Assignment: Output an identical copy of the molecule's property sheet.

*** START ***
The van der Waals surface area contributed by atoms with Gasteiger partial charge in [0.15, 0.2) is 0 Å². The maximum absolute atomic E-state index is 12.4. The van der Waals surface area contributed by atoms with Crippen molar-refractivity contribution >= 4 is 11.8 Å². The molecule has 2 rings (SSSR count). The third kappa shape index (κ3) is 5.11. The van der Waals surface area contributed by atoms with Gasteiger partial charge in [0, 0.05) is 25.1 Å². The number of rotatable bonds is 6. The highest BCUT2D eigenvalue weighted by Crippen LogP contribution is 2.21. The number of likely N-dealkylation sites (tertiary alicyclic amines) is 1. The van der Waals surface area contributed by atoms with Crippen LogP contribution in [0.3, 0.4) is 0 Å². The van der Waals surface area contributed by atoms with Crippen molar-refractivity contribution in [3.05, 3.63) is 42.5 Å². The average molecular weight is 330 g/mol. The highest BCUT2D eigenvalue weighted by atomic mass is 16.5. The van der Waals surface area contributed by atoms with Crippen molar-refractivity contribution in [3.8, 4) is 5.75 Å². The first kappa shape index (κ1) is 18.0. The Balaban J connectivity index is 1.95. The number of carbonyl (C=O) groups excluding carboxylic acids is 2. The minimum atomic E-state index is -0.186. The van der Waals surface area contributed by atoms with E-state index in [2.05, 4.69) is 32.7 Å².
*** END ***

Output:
The van der Waals surface area contributed by atoms with Gasteiger partial charge in [0.15, 0.2) is 0 Å². The maximum absolute atomic E-state index is 12.4. The van der Waals surface area contributed by atoms with Crippen molar-refractivity contribution >= 4 is 11.8 Å². The molecule has 2 rings (SSSR count). The third kappa shape index (κ3) is 5.11. The van der Waals surface area contributed by atoms with Gasteiger partial charge in [0, 0.05) is 25.1 Å². The number of rotatable bonds is 6. The highest BCUT2D eigenvalue weighted by Crippen LogP contribution is 2.21. The number of likely N-dealkylation sites (tertiary alicyclic amines) is 1. The van der Waals surface area contributed by atoms with Crippen LogP contribution in [0.3, 0.4) is 0 Å². The van der Waals surface area contributed by atoms with Crippen molar-refractivity contribution in [3.05, 3.63) is 42.5 Å². The average molecular weight is 330 g/mol. The highest BCUT2D eigenvalue weighted by atomic mass is 16.5. The van der Waals surface area contributed by atoms with Crippen molar-refractivity contribution in [3.8, 4) is 5.75 Å². The first kappa shape index (κ1) is 18.0. The Balaban J connectivity index is 1.95. The number of carbonyl (C=O) groups excluding carboxylic acids is 2. The minimum atomic E-state index is -0.186. The van der Waals surface area contributed by atoms with E-state index in [2.05, 4.69) is 32.7 Å².